London / Oslo: United Nations (UN) climate chief Yvo de Boer will step down to join a consultancy group as an adviser, he said on Thursday, two months after a Copenhagen summit failed to support a legally binding climate pact.
Time to move: Yvo de Boer. Roberto Pfeil / AP
His decision is not expected to further derail UN-led climate talks to agree a successor to the Kyoto Protocol.
De Boer will leave on 1 July to join KPMG, the secretariat for the UN framework convention on climate change said in a statement. He had led the agency since 2006 and his contract was expected to be extended in September. “It was a difficult decision to make, but I believe the time is ripe for me to take on a new challenge, working on climate and sustainability with the private sector and academia,” de Boer said in the statement.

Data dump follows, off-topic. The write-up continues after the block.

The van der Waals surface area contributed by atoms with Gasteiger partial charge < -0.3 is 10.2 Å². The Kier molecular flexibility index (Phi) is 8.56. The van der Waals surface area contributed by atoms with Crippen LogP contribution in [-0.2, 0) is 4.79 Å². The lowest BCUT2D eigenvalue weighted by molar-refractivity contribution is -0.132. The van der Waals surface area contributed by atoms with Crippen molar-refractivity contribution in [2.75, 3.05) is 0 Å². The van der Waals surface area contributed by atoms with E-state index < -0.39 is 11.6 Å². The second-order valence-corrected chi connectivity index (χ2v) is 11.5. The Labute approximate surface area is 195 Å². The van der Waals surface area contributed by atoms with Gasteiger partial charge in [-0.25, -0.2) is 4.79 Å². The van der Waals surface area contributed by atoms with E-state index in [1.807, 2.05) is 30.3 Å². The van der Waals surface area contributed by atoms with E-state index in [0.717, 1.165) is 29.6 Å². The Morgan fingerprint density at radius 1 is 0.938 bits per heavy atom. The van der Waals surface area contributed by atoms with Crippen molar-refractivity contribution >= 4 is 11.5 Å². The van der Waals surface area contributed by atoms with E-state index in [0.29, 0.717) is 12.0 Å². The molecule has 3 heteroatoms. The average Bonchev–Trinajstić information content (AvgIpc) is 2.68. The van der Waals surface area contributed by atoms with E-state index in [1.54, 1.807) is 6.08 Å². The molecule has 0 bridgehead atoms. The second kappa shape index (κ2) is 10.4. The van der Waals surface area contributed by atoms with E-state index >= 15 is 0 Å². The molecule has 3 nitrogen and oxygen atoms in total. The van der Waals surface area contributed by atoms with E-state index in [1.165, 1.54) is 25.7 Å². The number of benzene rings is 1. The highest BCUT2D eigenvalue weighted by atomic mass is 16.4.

UN secretary-general Ban Ki-Moon will make the final decision on a replacement, a UN spokesman said.
“Copenhagen did not provide us with a clear agreement in legal terms, but the political commitment and sense of direction towards a low-emissions world are overwhelming. This calls for new partnerships with the business sector and I now have the chance to help make this happen,” de Boer said.
In advance of the December summit in Denmark, de Boer had said anything less than an agreement on emissions caps for individual developed nations would count as failure.
De Boer has been far more outspoken than previous heads of the Bonn-based secretariat. He had often criticized developed nations for what he called a lack of ambition in setting out cuts in greenhouse gas emissions by 2020.
Alister Doyle and Nina Chestney contributed to this story.